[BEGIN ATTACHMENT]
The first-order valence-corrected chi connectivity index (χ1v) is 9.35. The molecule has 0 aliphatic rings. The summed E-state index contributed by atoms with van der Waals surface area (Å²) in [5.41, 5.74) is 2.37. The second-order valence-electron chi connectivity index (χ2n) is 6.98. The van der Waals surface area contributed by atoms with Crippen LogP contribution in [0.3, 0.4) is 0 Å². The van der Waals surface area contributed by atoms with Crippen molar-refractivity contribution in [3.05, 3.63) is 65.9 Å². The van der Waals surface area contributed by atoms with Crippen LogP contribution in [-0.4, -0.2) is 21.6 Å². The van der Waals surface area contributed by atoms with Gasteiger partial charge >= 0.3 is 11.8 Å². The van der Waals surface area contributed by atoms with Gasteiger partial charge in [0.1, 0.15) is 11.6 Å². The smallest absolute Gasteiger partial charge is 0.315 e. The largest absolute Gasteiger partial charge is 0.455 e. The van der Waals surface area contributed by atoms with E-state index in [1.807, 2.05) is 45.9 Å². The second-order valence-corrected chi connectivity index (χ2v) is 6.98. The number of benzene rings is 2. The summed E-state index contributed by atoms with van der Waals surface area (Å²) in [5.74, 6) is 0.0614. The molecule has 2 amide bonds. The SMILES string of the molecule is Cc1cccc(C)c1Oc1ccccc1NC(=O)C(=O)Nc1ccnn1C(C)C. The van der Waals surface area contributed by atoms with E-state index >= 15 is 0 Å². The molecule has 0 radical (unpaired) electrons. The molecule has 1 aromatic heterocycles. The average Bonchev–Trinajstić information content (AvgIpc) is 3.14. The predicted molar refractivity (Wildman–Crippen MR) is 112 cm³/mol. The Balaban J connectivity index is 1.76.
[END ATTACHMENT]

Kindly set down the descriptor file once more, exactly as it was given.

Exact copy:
The first-order valence-corrected chi connectivity index (χ1v) is 9.35. The molecule has 0 aliphatic rings. The summed E-state index contributed by atoms with van der Waals surface area (Å²) in [5.41, 5.74) is 2.37. The second-order valence-electron chi connectivity index (χ2n) is 6.98. The van der Waals surface area contributed by atoms with Crippen LogP contribution in [0.3, 0.4) is 0 Å². The van der Waals surface area contributed by atoms with Crippen molar-refractivity contribution in [3.05, 3.63) is 65.9 Å². The van der Waals surface area contributed by atoms with Crippen LogP contribution in [-0.4, -0.2) is 21.6 Å². The van der Waals surface area contributed by atoms with Gasteiger partial charge >= 0.3 is 11.8 Å². The van der Waals surface area contributed by atoms with Gasteiger partial charge in [0.1, 0.15) is 11.6 Å². The smallest absolute Gasteiger partial charge is 0.315 e. The largest absolute Gasteiger partial charge is 0.455 e. The van der Waals surface area contributed by atoms with E-state index in [1.807, 2.05) is 45.9 Å². The second-order valence-corrected chi connectivity index (χ2v) is 6.98. The number of benzene rings is 2. The summed E-state index contributed by atoms with van der Waals surface area (Å²) in [5.74, 6) is 0.0614. The molecule has 2 amide bonds. The SMILES string of the molecule is Cc1cccc(C)c1Oc1ccccc1NC(=O)C(=O)Nc1ccnn1C(C)C. The van der Waals surface area contributed by atoms with E-state index >= 15 is 0 Å². The molecule has 0 radical (unpaired) electrons. The molecule has 1 aromatic heterocycles. The average Bonchev–Trinajstić information content (AvgIpc) is 3.14. The predicted molar refractivity (Wildman–Crippen MR) is 112 cm³/mol. The Balaban J connectivity index is 1.76.